|Publication number||US6484783 B1|
|Application number||US 09/576,745|
|Publication date||Nov 26, 2002|
|Filing date||May 23, 2000|
|Priority date||May 23, 2000|
|Also published as||WO2001089808A1|
|Publication number||09576745, 576745, US 6484783 B1, US 6484783B1, US-B1-6484783, US6484783 B1, US6484783B1|
|Inventors||Kenneth J. Susnjara|
|Original Assignee||Thermwood Corporation|
|Export Citation||BiBTeX, EndNote, RefMan|
|Patent Citations (8), Classifications (13), Legal Events (7)|
|External Links: USPTO, USPTO Assignment, Espacenet|
The present invention discloses a vacuum operated clamping mechanism, useful for securing panels in perpendicular alignment to facilitate assembly of the same.
In the process of constructing cabinets and other similar types of furniture case goods, it is usually necessary to bring together and hold in proper angular alignment, all of the associated panels required for the assembly of such items before the fastening of the panels can be achieved. This is traditionally achieved either by positioning and holding the panels in alignment by hand, or by building special jigs or fixtures for holding the components in alignment. In either case, the use of fast-set glues is virtually precluded because of the extremely short working life of this type of adhesive. The ability to use fast-set glues is highly desirable, as it provides a considerable economic advantage over conventional adhesives in terms of increased productivity. There are also other negative aspects associated with the previously mentioned methods.
Hand alignment can be a delicate operation, oftentimes resulting in the need for assistance from another person. Of equal concern is the cost associated with jigs and fixtures, which can be quite significant when a diverse field of products is manufactured in small quantities. Employing special fixtures in the clamping process requires not only the design and construction of the fixtures, but also the maintenance and storage of the same. The time and expense required for such an effort can have a considerable impact on the final cost of a product.
The first object is to provide a method for holding panels in alignment for gluing, clamping, or otherwise fastening.
The second object is to provide a method for holding panels in alignment without the need of special jigs and fixtures.
The third object is to provide a method for holding panels in the proper angular alignment during the assembly process.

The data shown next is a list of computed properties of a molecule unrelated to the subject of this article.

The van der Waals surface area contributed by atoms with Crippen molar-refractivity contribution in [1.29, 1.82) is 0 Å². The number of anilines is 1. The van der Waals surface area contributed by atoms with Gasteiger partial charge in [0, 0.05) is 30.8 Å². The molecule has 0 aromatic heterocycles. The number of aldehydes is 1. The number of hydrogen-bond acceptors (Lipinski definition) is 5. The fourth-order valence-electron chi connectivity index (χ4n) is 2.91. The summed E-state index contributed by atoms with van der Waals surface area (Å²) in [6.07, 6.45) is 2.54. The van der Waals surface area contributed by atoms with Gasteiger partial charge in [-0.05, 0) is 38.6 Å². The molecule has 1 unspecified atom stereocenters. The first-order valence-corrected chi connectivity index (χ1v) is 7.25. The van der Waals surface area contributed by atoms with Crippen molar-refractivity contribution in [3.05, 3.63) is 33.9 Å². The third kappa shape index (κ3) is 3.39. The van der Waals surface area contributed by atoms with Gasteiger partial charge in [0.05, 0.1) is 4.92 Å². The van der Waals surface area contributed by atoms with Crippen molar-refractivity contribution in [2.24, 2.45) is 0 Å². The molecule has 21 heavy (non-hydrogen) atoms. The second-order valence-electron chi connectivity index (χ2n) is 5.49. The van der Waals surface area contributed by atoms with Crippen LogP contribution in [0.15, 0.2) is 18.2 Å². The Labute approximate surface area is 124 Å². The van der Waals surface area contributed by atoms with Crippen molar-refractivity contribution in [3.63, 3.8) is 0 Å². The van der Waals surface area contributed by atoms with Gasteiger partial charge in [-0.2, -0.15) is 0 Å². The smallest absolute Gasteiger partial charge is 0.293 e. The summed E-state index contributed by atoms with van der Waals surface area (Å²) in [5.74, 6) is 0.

The fourth object is to provide a method for holding panels in alignment that increases the efficiency of an assembly operation.
The fifth object is to provide a method for holding panels in alignment, one joint at a time, thus allowing the use of fast-set glues.
FIG. 1A is a drawing illustrating a perspective view of a cubical vacuum activated clamping device.
FIG. 1B is a drawing illustration another perspective view of a cubical vacuum activated clamping device.
FIG. 2 is a drawing illustrating a perspective view of a cubical vacuum activated clamping device engaged in holding three panels in alignment for assembly.
FIG. 3 is a drawing illustrating a perspective sectional view of a cubical vacuum activated clamping device, inverted for illustrative purposes.
FIG. 4 is a drawing illustrating a perspective view of a cubical vacuum activated clamping device with a hollow interior.
FIG. 5 is a drawing illustrating a perspective view of a triangular vacuum activated clamping device with a hollow interior.
FIG. 6 is a drawing illustrating a broken view of a cubical vacuum activated clamping device with exposing a hollow interior.
FIG. 7 is a drawing illustrating a ring-sealant of a vacuum activated clamping device.
FIG. 8 is a drawing illustrating a stopper of a vacuum activated clamping device.
Referring to FIG. 1A and FIG. 1B, there are illustrated, 2 perspective views of the embodiment of a vacuum clamping device. The view of FIG. 1A is inverted to show the engaging surfaces of said clamping device. This device is in the shape of a cube. The bottom of the cube 101, along with 2 adjacent, intersecting sides 102 and 103, is fitted with a closed cell foam gasket material 104. Material 104 is recessed into channels that have been milled into the surface of each of sides 102 and 103. The outer perimeter of each milled channel is set in from the perimeter of the side on which said channel is disposed, for example, by approximately three eighths of an inch. A hole 105, is bored from the center of each of the 3 channeled surfaces into the center of the cube where said holes intersect, thus forming a common passage for vacuum.
A corner of the cube 106, is flattened so as to provide a surface, disposed in equiangular alignment with each intersecting side. A hole is bored from the surface of said flattened area to the vacuum passage intersection and is fitted with a valve 107, which is operated by a ring 108, axially disposed in sliding engagement with the body of said valve. A pipe section, for example, approximately 4 inches in length 109, is mounted to the opposite end of the valve and serves as both a handle and a passage for air. A hose 110, connects the opposite end of said pipe section to a vacuum source.